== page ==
An academic friend was visiting from abroad, and after a day of talks and teaching, we wound down around ten o’clock at night. Noticing my exhaustion, he offered a secret to decompression. “Zohmbies, Mahtt,” he counseled in his inimitable Greek accent. So it was that I tuned into my first . . . . Continue Reading »
The following is a sermon given last Sunday at All Souls Church (Wheaton, IL) in the wake of another Wheaton media controversy.
Among the more adventurous sallies in church décor in recent memory is the dancing saints sequence at San Francisco’s Saint Gregory of Nyssa Episcopal Church, where Hypatia, Charles Darwin and William Blake among others have been drafted into the communio sanctorum. Perhaps the program is less a . . . . Continue Reading »
The day after the Supreme Court’s ruling on marriage this summer, I was in line for the Ferris Wheel with my three year old daughter. An insufficiently directive ride attendant left me confused as to which car to enter. Do we get our own? Do we pile in with strangers? Whatever our options might . . . . Continue Reading »
Sometime in the mid-1990s, sickened by what I perceived as the shallowness of evangelical culture in suburban Wheaton, Illinois, I launched into the post-hippie, proto-hipster nightlife of Chicago. I roamed not yet fully gentrified streets with dropouts and homeless people, under the L-tracks and along the wind-battered shores of the third coast. The counter-culture then radiated from Belmont Avenue, which I imagined to be something like what Haight-Ashbury (since colonized by Ben & Jerry’s) must have been in 1969.Following one such night of seeking suburban Wheaton’s opposite, I experienced a moment of transfixing beauty. I wandered into Lincoln Park Zoo at dawn and had it all to myself—a solitary Adam among the animals. Then, as I watched sea lions frolic in the shallows of their tank I braced myself for a return to Wheaton College where I would reluctantly (and barely) finish my undergraduate degree. In my arrogance, I may have even thought to myself that I was returning to splash in the shallows with evangelicals like the animals before me. Continue Reading »
Much already has been and will be said about T. S. Eliot this year, which marks a half-century since his death. Attempts to map his posthumous critical fortunes inevitably convey a downright Biblical patternthe uniform literary “Hosanna!” of the 1960’s morphing, by the 1990’s, into a collective “Crucify him!” The turnabout is well expressed by literary maven Cynthia Ozick, who displayed something of both attitudes in an exquisite essay entitled T. S. Eliot at 101. Continue Reading »
As the Western suburbs of Chicago go, it’s a spectacular view. To the distant north is the angular, imposing steeple of Wheaton Bible Church. To the south looms the imperious tower of Fermilab, guarding its unnaturally circular particle accelerator. Continue Reading »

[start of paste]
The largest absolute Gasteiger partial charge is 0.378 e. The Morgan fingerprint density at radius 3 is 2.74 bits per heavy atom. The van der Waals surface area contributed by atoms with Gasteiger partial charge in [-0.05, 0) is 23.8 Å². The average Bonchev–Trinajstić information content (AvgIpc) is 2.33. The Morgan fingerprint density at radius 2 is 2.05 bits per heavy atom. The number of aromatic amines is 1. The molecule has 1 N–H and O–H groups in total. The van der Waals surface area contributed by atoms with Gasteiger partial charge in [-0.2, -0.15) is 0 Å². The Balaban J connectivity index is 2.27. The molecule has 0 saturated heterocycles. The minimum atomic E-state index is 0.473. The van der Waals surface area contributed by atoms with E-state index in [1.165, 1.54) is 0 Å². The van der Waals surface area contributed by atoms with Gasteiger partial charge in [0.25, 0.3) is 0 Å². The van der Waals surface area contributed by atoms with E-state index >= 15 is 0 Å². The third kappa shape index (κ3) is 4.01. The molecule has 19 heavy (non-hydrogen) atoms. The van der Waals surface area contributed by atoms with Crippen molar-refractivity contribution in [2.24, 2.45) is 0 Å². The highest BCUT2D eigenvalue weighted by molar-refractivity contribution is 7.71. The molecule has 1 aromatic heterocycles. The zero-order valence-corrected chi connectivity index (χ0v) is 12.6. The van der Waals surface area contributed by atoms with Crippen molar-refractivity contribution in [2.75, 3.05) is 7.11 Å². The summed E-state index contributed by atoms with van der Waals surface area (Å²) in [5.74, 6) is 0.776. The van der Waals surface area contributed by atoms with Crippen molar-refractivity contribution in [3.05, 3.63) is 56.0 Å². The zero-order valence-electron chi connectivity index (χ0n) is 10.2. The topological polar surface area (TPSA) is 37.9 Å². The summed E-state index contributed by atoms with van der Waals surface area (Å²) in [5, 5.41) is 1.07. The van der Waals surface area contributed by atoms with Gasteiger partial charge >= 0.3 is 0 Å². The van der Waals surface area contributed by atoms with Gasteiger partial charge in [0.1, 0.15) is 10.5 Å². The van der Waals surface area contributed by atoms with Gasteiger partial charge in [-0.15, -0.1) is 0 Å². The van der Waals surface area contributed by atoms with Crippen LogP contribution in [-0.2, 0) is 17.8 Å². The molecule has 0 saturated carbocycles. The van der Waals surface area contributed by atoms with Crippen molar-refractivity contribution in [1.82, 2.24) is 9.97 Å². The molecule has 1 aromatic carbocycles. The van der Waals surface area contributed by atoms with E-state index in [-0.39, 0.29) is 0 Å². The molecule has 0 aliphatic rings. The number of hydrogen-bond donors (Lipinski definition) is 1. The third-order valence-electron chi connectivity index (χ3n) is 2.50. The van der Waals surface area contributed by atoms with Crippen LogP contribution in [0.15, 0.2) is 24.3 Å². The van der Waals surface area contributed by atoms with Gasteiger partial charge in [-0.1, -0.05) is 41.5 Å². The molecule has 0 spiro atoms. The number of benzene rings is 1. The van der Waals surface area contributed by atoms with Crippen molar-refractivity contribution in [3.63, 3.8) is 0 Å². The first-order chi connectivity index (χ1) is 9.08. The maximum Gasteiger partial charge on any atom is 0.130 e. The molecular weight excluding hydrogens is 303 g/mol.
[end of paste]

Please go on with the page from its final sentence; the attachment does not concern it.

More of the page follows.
After years of premature Christmas celebrations, even evangelicals are learning to reclaim Advent, the season of preparation. Might the enclaves of high culture do the same? What follow are a few suggestions.
It is Sunday night, and the Whitney Museum of American Art has been open for thirty-some hours straight. The line for this last chance to see the Jeff Koons retrospective wraps around the block. Fittingly, these are also the last hours of the Whitney Museum itself, at least in its upper East Side manifestation (their new building opens in Chelsea next year). Visiting the hideous structure one last time is like reaching out to pet the old family dog before he gets put to sleeponly to have your hand bitten. The inverted ziggurat architecture has always been an exercise in anti-effort with the art to match. A longstanding top floor feature was Marcel Duchamp’s In Advance of the Broken Arma snow shovel the artist purchased and declared art by fiat. Once elusive, the meaning is now clear. Here is the tool that has authorized the Whitney to pile it high. Koons’s towering mound of polychrome aluminum Play-Doh, the highlight of the show, is the simply the crest of the heap. Continue Reading »
I admit to having experienced perverse enjoyment when first hearing the story Episcopal Bishop James Pike. The cautionary tale is featured in Joan Didion’s The White Album, and more recently, in two sobering chronicles of Protestant decline, Ross Douthat’s Bad Religion and Joseph Bottum’s AnAnxious Age. Following an impressive revisionist binge, Pike finally cast off Christianity completely. In pursuit of some kind of Gnosis, he drove into the Jordanian desert in a Ford Cortina with two Cokes and his third wife, where he lost his way and died. Such a fitting illustration of the Protestant condition, I once thought: an ill-equipped Ford Cortina hurtling to desert doom. Continue Reading »